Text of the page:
The Ark of the Covenant is probably buried somewhere deep in the hidden catacombs under Jerusalem’s Temple Mount, says a leading Israeli archeologist.

The biblical ark was a wooden box containing the two tablets of the Ten Commandments given by God to Moses on Mount Sinai.

“If somebody will ever find the Ark of the Covenant, it will be me,” Dan Bahat told about 50 people yesterday at Sackville’s Faith Baptist Church.

Bahat blames Steven Spielberg’s 1981 Indiana Jones adventure, Raiders of the Lost Ark, for making people curious about the relic’s whereabouts.

“As a matter of fact, the whole story of the Ark of the Covenant started after the film Indiana Jones and the Raiders of the Lost Ark; before, you didn’t hear so much about it,” said the Bar Ilan University professor who is on a tour of Canada sponsored by the Israeli government.

Bahat, a father of four, said his search for the ark has been nothing like that of the movie archeologist Indiana Jones.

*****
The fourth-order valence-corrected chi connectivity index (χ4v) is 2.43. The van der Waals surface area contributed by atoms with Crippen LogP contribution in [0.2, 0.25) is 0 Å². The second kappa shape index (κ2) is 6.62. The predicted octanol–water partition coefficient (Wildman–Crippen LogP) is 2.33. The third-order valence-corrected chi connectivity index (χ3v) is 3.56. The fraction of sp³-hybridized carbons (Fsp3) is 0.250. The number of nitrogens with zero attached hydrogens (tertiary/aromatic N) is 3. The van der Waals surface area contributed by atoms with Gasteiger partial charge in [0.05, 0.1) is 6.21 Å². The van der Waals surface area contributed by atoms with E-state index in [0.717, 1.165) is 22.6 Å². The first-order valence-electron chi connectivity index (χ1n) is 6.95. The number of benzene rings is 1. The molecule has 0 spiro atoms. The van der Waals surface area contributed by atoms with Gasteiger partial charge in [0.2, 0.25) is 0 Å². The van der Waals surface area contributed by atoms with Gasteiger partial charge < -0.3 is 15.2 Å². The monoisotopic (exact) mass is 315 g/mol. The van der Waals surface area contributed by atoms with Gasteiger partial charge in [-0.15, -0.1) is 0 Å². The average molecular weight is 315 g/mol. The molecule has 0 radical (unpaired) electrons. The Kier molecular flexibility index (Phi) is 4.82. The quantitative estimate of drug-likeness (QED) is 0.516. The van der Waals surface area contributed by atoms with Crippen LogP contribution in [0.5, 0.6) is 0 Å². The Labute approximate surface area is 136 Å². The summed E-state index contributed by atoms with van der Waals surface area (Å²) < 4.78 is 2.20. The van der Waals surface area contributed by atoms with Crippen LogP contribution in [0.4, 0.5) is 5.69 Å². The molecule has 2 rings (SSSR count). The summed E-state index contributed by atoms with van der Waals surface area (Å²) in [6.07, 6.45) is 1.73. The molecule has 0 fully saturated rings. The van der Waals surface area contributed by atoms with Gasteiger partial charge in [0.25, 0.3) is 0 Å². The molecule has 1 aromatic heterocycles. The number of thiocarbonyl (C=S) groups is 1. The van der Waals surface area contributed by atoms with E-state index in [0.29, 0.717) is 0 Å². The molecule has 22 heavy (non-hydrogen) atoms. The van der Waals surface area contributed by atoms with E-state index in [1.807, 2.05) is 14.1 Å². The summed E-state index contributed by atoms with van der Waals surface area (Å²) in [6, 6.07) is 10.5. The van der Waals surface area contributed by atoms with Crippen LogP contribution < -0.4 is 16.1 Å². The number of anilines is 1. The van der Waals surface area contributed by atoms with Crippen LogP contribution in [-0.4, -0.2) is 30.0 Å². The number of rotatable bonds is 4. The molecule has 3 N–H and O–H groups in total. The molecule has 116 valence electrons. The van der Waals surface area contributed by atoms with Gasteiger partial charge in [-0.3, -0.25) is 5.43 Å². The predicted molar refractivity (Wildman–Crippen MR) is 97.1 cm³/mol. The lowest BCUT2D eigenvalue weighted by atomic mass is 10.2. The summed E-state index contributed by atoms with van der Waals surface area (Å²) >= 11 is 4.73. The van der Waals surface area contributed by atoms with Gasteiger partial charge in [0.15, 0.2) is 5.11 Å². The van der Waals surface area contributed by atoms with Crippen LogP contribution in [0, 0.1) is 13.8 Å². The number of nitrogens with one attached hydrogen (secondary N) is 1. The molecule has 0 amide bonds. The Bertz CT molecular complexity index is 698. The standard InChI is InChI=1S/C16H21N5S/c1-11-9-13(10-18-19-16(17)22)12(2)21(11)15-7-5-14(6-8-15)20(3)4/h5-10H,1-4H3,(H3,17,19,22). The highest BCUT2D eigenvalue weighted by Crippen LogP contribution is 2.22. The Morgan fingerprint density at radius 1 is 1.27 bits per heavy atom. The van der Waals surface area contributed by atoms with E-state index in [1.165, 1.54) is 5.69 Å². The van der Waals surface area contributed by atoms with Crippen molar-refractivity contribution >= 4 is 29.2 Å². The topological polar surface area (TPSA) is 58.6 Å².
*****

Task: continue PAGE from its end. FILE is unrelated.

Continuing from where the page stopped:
“Harrison Ford did it beautifully,” he said. “But I must tell you one thing. I never jumped out of running cars, I never went into a dungeon full of poisonous snakes, and I never fought Nazi Germans.”

Three major world religions — Muslims, Jews and Christians — revere Temple Mount, which is thought to be where Abraham offered to sacrifice his son to God. Later, Solomon built a temple over the same spot, to house the sacred Ark of the Covenant and the stone tablets setting out the Ten Commandments, the very ones Moses had brought down from Mount Sinai.

Bahat suspects the relic may still be hidden “in an enormous subterranean structure” inside Temple Mount.

“If there is a place where you could hide the Ark of the Covenant, it is this cave,” said Bahat, who has been excavating tunnels along the Western or Wailing Wall, a massive remainder of the wall around the last Jewish temple.

Ethiopian Christians, however, believe the ark resides in their country.

The Bible says the Queen of Sheba visited King Solomon. Most scholars say she came from present-day Yemen. But Ethiopian legend maintains she was from that country and gave birth to Solomon’s son, Menelik. This tradition says that when Menelik visited Solomon, his aides stole the ark and brought it home. It is said to be held under strictest secrecy in the town of Axum.

Bahat discounts that version of events. “It is nonsense,” he said. “There is no reason whatsoever why it would be in Ethiopia.”